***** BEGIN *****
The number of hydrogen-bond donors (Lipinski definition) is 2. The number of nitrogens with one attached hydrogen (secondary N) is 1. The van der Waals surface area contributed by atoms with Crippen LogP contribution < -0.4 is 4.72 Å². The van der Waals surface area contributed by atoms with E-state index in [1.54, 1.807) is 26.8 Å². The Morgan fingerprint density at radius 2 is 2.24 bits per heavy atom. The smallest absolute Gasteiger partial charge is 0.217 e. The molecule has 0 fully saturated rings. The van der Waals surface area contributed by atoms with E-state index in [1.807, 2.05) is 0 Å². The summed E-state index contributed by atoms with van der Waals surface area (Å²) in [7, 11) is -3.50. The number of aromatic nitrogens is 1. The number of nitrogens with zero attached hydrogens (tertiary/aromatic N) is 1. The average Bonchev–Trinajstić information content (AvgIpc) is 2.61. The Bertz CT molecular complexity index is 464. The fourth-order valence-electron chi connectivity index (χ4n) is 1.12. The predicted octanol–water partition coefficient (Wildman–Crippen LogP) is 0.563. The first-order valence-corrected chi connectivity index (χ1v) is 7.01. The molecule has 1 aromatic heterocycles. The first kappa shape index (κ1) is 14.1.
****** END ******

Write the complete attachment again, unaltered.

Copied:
The number of hydrogen-bond donors (Lipinski definition) is 2. The number of nitrogens with one attached hydrogen (secondary N) is 1. The van der Waals surface area contributed by atoms with Crippen LogP contribution < -0.4 is 4.72 Å². The van der Waals surface area contributed by atoms with E-state index in [1.54, 1.807) is 26.8 Å². The Morgan fingerprint density at radius 2 is 2.24 bits per heavy atom. The smallest absolute Gasteiger partial charge is 0.217 e. The molecule has 0 fully saturated rings. The van der Waals surface area contributed by atoms with E-state index in [1.807, 2.05) is 0 Å². The summed E-state index contributed by atoms with van der Waals surface area (Å²) in [7, 11) is -3.50. The number of aromatic nitrogens is 1. The number of nitrogens with zero attached hydrogens (tertiary/aromatic N) is 1. The average Bonchev–Trinajstić information content (AvgIpc) is 2.61. The Bertz CT molecular complexity index is 464. The fourth-order valence-electron chi connectivity index (χ4n) is 1.12. The predicted octanol–water partition coefficient (Wildman–Crippen LogP) is 0.563. The first-order valence-corrected chi connectivity index (χ1v) is 7.01. The molecule has 1 aromatic heterocycles. The first kappa shape index (κ1) is 14.1.